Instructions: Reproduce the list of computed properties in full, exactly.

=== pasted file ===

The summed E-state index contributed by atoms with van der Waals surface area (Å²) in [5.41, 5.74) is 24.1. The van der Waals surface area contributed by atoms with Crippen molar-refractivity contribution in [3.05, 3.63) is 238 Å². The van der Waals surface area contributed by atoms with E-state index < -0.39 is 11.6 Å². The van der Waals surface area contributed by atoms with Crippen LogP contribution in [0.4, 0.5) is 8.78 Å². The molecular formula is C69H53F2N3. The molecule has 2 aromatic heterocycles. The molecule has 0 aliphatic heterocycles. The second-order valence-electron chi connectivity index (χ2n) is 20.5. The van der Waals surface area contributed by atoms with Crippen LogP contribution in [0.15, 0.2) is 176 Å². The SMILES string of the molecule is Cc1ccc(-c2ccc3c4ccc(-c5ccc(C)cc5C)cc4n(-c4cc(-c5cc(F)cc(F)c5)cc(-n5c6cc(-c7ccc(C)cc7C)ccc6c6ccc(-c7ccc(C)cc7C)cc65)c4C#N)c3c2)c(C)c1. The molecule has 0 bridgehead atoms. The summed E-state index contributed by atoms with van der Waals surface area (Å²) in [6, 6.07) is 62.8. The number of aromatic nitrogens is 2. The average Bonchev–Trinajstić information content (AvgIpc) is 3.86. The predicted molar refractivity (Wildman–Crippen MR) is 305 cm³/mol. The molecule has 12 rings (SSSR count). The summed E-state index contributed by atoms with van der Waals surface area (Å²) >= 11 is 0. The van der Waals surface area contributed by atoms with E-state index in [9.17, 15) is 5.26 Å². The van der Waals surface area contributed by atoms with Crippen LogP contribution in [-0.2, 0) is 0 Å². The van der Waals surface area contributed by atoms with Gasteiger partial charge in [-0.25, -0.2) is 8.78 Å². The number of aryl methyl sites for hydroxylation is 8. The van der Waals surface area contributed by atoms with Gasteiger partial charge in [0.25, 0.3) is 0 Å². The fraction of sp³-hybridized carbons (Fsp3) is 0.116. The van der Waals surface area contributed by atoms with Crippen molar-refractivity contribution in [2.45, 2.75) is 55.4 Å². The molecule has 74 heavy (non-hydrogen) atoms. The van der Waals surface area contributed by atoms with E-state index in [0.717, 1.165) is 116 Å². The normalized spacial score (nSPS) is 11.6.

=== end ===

The summed E-state index contributed by atoms with van der Waals surface area (Å²) in [5.41, 5.74) is 24.1. The van der Waals surface area contributed by atoms with Crippen molar-refractivity contribution in [3.05, 3.63) is 238 Å². The van der Waals surface area contributed by atoms with E-state index < -0.39 is 11.6 Å². The van der Waals surface area contributed by atoms with Crippen LogP contribution in [0.4, 0.5) is 8.78 Å². The molecular formula is C69H53F2N3. The molecule has 2 aromatic heterocycles. The molecule has 0 aliphatic heterocycles. The second-order valence-electron chi connectivity index (χ2n) is 20.5. The van der Waals surface area contributed by atoms with Crippen LogP contribution in [0.15, 0.2) is 176 Å². The SMILES string of the molecule is Cc1ccc(-c2ccc3c4ccc(-c5ccc(C)cc5C)cc4n(-c4cc(-c5cc(F)cc(F)c5)cc(-n5c6cc(-c7ccc(C)cc7C)ccc6c6ccc(-c7ccc(C)cc7C)cc65)c4C#N)c3c2)c(C)c1. The molecule has 0 bridgehead atoms. The summed E-state index contributed by atoms with van der Waals surface area (Å²) in [6, 6.07) is 62.8. The number of aromatic nitrogens is 2. The average Bonchev–Trinajstić information content (AvgIpc) is 3.86. The predicted molar refractivity (Wildman–Crippen MR) is 305 cm³/mol. The molecule has 12 rings (SSSR count). The summed E-state index contributed by atoms with van der Waals surface area (Å²) >= 11 is 0. The van der Waals surface area contributed by atoms with E-state index in [9.17, 15) is 5.26 Å². The van der Waals surface area contributed by atoms with Crippen LogP contribution in [-0.2, 0) is 0 Å². The van der Waals surface area contributed by atoms with Gasteiger partial charge in [-0.25, -0.2) is 8.78 Å². The number of aryl methyl sites for hydroxylation is 8. The van der Waals surface area contributed by atoms with Gasteiger partial charge in [0.25, 0.3) is 0 Å². The fraction of sp³-hybridized carbons (Fsp3) is 0.116. The van der Waals surface area contributed by atoms with Crippen molar-refractivity contribution in [2.45, 2.75) is 55.4 Å². The molecule has 74 heavy (non-hydrogen) atoms. The van der Waals surface area contributed by atoms with E-state index in [0.717, 1.165) is 116 Å². The normalized spacial score (nSPS) is 11.6.